as epsilon approaches 0, f(0-epsilon) does not approach f(0).

Also, again using the idea of epsilon, the derivative of the function f()
at 0 is the limit of
f(0) - f(0 - epsilon) / epsilon
as epsilon approaches 0.  This is not defined, therefore there is no
derivative of f() at 0, and the function f() is discontinuous at 0.

>  I think that possibly they meant to write  "f(x) = 1 for x .GT  0"
> rather than using the .GE.

No, if they had defined f() such that f(x) = 1 for x GT 0 and
f(x) = 0 for x LT 0, then f() would not be defined at 0, and nothing
could be said about it's derivative at 0 (and thus, nothing about
the functions discontinuity at 0).

Bill  { who seems to be a much bigger geek than he rembered }

--
Psst...  Hey, you... Buddy...  Want a kitten?  straycatblues.petfinder.org

Bill Kuncicky wrote:
> Given a function f(x), such that f(x) = 1 for x .GE. 0, and
> f{x} = 0 for x .LT. 0, is that a continuous function or a discontinuous
> function?

Discontinuous.  This means the function value jumps from one value to
another without ever taking on the values in between.  This happens with

Another way of looking at it is that the function can't be reversed over its
output range.  Your function has an output range from 0 to 1.  However there
is nothing you can put into the function to get the value .5 out.  This is a
sufficient condition to show discontinuous, although the lack thereof does
not prove continuous.

> Since for every possible real number x there is a number f(x) which is
> either zero or one, it seems to be that it would be continuous.

No, that's not what continuous means.  Think of graphing the funtion.  If
you have to lift your pencil it's discontinuous.

> The
> book says it is discontinuous, though.  Since they also say "A more
> picturesque description of a continuous function is  that it is a
> function you can graph without lifting your pencil from the paper in the
> region of interest,"

I see the book says the same thing.  I hadn't read this far before writing
the above.

> though, I can see where it might possibly be
> discontinuous, but it is against intuition.

Then you need to adjust your intuitive understanding of continuous.  This is
a fine example of a discontinuous function.  Can you see how there is a jump
just below 0?

> I think that possibly they
> meant to write  "f(x) = 1 for x .GT  0" rather than using the .GE.

That would make it undefined at 0 in addition to being discontinuous.

******************************************************************
Embed Inc, Littleton Massachusetts, (978) 742-9014.  #1 PIC
consultant in 2004 program year.  http://www.embedinc.com/products
Olin Lathrop wrote:
>> Since for every possible real number x there is a number f(x) which is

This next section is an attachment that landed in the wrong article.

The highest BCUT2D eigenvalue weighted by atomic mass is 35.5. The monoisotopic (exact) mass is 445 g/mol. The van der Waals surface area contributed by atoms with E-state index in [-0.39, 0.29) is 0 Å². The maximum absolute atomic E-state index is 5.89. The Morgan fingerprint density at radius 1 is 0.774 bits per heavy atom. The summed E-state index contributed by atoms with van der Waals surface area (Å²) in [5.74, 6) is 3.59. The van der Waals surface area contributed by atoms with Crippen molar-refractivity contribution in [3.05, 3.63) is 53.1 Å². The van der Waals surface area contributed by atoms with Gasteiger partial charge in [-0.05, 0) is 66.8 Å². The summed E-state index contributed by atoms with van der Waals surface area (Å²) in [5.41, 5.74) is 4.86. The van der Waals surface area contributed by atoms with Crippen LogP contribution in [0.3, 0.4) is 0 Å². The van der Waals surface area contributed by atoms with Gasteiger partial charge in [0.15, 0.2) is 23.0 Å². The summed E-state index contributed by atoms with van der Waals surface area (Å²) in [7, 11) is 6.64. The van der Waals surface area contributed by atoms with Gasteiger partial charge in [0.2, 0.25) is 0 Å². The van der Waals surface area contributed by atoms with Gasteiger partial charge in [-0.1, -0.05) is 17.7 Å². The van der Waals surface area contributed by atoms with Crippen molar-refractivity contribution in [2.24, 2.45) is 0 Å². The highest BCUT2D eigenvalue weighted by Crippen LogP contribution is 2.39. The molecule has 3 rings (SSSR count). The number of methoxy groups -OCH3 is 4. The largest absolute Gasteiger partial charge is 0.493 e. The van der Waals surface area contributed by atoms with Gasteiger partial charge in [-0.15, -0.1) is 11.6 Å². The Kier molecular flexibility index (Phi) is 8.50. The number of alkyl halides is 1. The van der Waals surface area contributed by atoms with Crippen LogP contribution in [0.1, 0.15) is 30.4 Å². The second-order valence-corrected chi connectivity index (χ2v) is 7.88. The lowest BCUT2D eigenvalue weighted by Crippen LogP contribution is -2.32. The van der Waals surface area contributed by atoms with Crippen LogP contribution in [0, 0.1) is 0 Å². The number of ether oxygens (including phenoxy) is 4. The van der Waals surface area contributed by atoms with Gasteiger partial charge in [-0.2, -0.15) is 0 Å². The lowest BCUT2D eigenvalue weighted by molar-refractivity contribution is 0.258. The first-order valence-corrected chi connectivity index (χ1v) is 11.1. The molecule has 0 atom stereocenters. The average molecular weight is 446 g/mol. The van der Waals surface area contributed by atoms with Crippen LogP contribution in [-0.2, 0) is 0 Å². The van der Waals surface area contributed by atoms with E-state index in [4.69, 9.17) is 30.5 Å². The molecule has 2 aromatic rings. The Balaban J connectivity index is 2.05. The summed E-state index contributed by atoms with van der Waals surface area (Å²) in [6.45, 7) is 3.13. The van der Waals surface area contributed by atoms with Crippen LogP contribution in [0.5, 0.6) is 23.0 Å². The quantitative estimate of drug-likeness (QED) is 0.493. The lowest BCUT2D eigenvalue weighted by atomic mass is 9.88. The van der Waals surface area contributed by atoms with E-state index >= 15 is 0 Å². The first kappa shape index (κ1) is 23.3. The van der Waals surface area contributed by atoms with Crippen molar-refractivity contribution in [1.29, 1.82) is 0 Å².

>> either zero or one, it seems to be that it would be continuous.
>
> No, that's not what continuous means.  Think of graphing the funtion.
> If you have to lift your pencil it's discontinuous.

Now that I read this again, I think I see the misconception.  Continuous
says something about the function's value, not it's domain.  Or to put it in
the context of this example, continuous means abrupt jumps in Y.  It is not
about all value so X being "filled in".

******************************************************************
Embed Inc, Littleton Massachusetts, (978) 742-9014.  #1 PIC
consultant in 2004 program year.  http://www.embedinc.com/products
Bill Kuncicky wrote:
> I've gotten the preliminary stuff out of the way (functions, graphs,
> trig, exponentials and logs) and started on the differential calculus
> part.  The first section there is "limits," and I've hit a snag in my
> thinking.  Given a function f(x), such that f(x) = 1 for x .GE. 0, and
> f{x} = 0 for x .LT. 0, is that a continuous function or a discontinuous
> function?
>
> Since for every possible real number x there is a number f(x) which is
> either zero or one, it seems to be that it would be continuous.  The
> book says it is discontinuous, though.  Since they also say "A more
> picturesque description of a continuous function is  that it is a
> function you can graph without lifting your pencil from the paper in the
> region of interest," though, I can see where it might possibly be
> discontinuous, but it is against intuition.  I think that possibly they
> meant to write  "f(x) = 1 for x .GT  0" rather than using the .GE.

You might be thinking in terms of electronics. In a circuit, when say a
digital output swings from 0 to 5V, you _know_ it is at values in
between at some point (the voltage can't make a discrete jump, sinc
everything is analog at least at the macroscopic level. It might be very
fast, but not instantaneous).